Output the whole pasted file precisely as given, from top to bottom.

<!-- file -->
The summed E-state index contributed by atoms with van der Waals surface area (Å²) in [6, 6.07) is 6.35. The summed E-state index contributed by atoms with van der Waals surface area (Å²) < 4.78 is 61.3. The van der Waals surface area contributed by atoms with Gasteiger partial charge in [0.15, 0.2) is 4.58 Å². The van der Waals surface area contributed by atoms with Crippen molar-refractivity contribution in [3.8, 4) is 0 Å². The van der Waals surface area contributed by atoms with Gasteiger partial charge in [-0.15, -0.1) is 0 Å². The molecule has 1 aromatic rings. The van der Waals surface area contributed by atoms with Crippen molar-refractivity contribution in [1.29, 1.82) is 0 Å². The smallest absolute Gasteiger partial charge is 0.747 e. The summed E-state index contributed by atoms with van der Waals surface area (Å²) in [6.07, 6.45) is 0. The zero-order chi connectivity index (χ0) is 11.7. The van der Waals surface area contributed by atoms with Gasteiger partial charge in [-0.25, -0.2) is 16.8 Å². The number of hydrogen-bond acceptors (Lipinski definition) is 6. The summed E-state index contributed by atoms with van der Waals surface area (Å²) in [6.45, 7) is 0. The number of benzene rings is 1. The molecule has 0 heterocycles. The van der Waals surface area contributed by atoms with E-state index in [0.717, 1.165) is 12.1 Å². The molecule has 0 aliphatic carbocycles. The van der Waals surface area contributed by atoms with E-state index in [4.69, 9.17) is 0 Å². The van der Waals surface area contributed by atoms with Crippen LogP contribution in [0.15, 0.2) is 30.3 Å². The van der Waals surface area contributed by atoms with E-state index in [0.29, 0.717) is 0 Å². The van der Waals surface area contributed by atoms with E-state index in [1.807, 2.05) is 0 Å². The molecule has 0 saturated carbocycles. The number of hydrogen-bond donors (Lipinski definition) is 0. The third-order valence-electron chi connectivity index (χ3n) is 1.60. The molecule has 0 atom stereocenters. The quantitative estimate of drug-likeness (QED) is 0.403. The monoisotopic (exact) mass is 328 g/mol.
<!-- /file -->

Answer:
The summed E-state index contributed by atoms with van der Waals surface area (Å²) in [6, 6.07) is 6.35. The summed E-state index contributed by atoms with van der Waals surface area (Å²) < 4.78 is 61.3. The van der Waals surface area contributed by atoms with Gasteiger partial charge in [0.15, 0.2) is 4.58 Å². The van der Waals surface area contributed by atoms with Crippen molar-refractivity contribution in [3.8, 4) is 0 Å². The van der Waals surface area contributed by atoms with Gasteiger partial charge in [-0.15, -0.1) is 0 Å². The molecule has 1 aromatic rings. The van der Waals surface area contributed by atoms with Crippen molar-refractivity contribution in [1.29, 1.82) is 0 Å². The smallest absolute Gasteiger partial charge is 0.747 e. The summed E-state index contributed by atoms with van der Waals surface area (Å²) in [6.07, 6.45) is 0. The zero-order chi connectivity index (χ0) is 11.7. The van der Waals surface area contributed by atoms with Gasteiger partial charge in [-0.25, -0.2) is 16.8 Å². The number of hydrogen-bond acceptors (Lipinski definition) is 6. The summed E-state index contributed by atoms with van der Waals surface area (Å²) in [6.45, 7) is 0. The number of benzene rings is 1. The molecule has 0 heterocycles. The van der Waals surface area contributed by atoms with E-state index in [0.717, 1.165) is 12.1 Å². The molecule has 0 aliphatic carbocycles. The van der Waals surface area contributed by atoms with E-state index in [4.69, 9.17) is 0 Å². The van der Waals surface area contributed by atoms with Crippen LogP contribution in [0.15, 0.2) is 30.3 Å². The van der Waals surface area contributed by atoms with E-state index in [0.29, 0.717) is 0 Å². The van der Waals surface area contributed by atoms with E-state index in [1.807, 2.05) is 0 Å². The molecule has 0 saturated carbocycles. The number of hydrogen-bond donors (Lipinski definition) is 0. The third-order valence-electron chi connectivity index (χ3n) is 1.60. The molecule has 0 atom stereocenters. The quantitative estimate of drug-likeness (QED) is 0.403. The monoisotopic (exact) mass is 328 g/mol.